Eagle - 1799 $10 Gold Ealge PCGS MS62, Small
Stars Obverse. T-19, BD-7, R-3 (Irregular Date sub-variety).
Gorgeous and choice mint state early gold eagle. Small
stars variety. Early eagles are considered among the
greatest of all US numismatics among collectors and
investors. The specimen here is of the small stars variety
and a more scarce variety which will most certainly
please the fussiest of graders and collectors.
1799 $10 (Small Stars/Irregular date
obverse, BD-7, R-3) PCGS MS-62. One has to wonder why
this specific coin survived in such magnificent quality
for well over 200 years. Still considered to be a “common”
date, at least within the context of the series, this
is a date that is often included to represent the type
in an advanced type set. Demand is further increased
by the 17xx date, which appears to increase demand for
any given American coin, a certain mystery that surrounds
the first two digits. For collectors of the early eagles,
all minted in limited quantities from 1795 to 1804,
this is also an important offering as finer examples
are seldom encountered.
The coin we offer here is a representative
of the so-called small stars obverse variety, separately
listed in the Red Book. It is believed that this variety
was the first struck, and that the Mint used to the
large stars type once the small star punch broke. In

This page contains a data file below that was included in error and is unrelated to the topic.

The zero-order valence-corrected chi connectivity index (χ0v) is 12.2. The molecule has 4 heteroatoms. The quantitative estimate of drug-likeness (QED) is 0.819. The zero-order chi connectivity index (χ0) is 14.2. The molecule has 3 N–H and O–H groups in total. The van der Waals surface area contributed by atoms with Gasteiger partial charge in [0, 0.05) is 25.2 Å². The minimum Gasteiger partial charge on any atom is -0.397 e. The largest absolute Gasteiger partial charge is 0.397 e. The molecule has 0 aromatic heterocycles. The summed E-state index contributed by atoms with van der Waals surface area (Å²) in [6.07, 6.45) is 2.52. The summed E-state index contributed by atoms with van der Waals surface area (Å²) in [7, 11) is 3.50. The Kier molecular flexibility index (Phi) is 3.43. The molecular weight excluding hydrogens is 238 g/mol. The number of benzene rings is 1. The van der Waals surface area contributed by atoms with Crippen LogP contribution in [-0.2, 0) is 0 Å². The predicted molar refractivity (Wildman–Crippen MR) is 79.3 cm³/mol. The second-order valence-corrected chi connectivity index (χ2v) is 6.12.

fact, all subsequent obverse dies would use the large
stars obverse variety. The variety is further identified
on the obverse by the irregularity of the date numerals,
which were punched individually into the working die
by hand. The reverse was used on one earlier variety,
but also saw its last use with this die combination.
This specific variety is generally considered to be
the most available for the year (although the small
stars obverse is scarcer than the large stars obverse),
but this does not necessarily mean that it is common.
With an estimated mintage of 10,000 to 15,000 and 250
to 300 known in all grades (per Bass-Dannreuther, Early
U.S. Gold Coin Varieties), this would be considered
to be a prime rarity in many other series.
As previously mentioned this is a rare
uncirculated survivor, retaining its originality to
this day. Full luster is visible on both sides, and
the coin lacks the dipped out surfaces that are seen
on so many of these coins. No individual abrasions are
worth mentioning, with only a few minor marks scattered
in the fields. The strike is sharp, with only slight
weakness (common for this issue) visible on the highest
points of the design. In all, this is an important offering
of this ever popular early American gold coin.
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